For the past few years I've been studying Buddhism, as it's the religion I identify with the most. Within the past six months I have come across a few books that have helped me to understand and incorporate into my life the core concepts of Buddhism.
I'm going to keep my “previous marketer OCD tendency to SEO-optimize every post I write” at bay and simply put onto this blog my current understandings, in plain English, of what I learn. I hope this helps you to understand these concepts as well.
If you have any questions about what's written in these posts, please leave a comment and I'll answer, to the best of my ability and current understanding, in a reply or another post.
The Four Noble Truths and Eightfold Path
Life, being constant change, can never satisfy our selfish desire and therefore leads to (mental and physical) suffering. Selfish desire is the desire for what life cannot give: permanent pleasure unmixed with anything unpleasant. Suffering caused by selfish desire can be extinguished by following an eightfold path. When selfish desire is extinguished, nirvana, a state of wakefulness, of peace, of joy, of perfect health, remains. The eightfold path consists of:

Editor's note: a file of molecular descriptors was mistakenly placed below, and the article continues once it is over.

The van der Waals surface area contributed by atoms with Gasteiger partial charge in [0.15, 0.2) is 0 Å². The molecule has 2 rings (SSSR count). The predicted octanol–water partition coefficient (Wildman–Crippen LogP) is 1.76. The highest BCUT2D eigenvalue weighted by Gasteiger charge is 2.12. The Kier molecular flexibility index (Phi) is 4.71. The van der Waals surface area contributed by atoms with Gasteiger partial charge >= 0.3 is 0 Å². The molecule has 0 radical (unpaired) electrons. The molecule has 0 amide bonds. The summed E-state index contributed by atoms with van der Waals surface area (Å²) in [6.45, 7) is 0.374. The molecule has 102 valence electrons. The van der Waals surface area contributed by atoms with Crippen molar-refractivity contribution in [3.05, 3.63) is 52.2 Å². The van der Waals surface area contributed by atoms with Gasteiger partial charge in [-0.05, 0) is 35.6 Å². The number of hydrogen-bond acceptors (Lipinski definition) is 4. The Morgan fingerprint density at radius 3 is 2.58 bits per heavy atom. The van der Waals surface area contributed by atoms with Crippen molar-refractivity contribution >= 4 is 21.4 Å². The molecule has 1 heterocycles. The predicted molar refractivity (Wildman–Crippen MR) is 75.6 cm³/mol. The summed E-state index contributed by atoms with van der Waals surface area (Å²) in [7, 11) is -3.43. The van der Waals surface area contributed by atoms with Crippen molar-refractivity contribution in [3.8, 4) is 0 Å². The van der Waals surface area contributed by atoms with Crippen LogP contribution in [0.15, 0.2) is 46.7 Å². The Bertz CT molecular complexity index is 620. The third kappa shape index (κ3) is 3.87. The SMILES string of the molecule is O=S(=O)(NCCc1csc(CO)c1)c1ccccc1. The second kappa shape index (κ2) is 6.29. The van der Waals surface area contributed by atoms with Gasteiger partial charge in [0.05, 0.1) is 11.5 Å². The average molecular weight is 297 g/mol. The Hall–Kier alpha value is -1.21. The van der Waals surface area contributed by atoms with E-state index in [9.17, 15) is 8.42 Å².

- Right understanding: seeing how life really is — constant change; everything that comes into being passes away (impermanence)
- Right purpose: willing, desiring, and thinking that is in line with life as it is
- Right speech: speaking kindly
- Right action: acting kindly — treat all creatures as yourself for they love life and fear pain just as you do
- Right occupation: living not just for oneself but for the welfare of all — have a job that does not harm or allows others to harm other creatures
- Right effort: the constant endeavor to train oneself in thought, word and action — toward the attainment of nirvana
- Right attention: keep the mind where it should be — always on one thing at a time, here and now; whatever is positive; whatever benefits others; what conduces to kindness or peace of mind
- Right meditation: the means of training the mind — vipassana meditation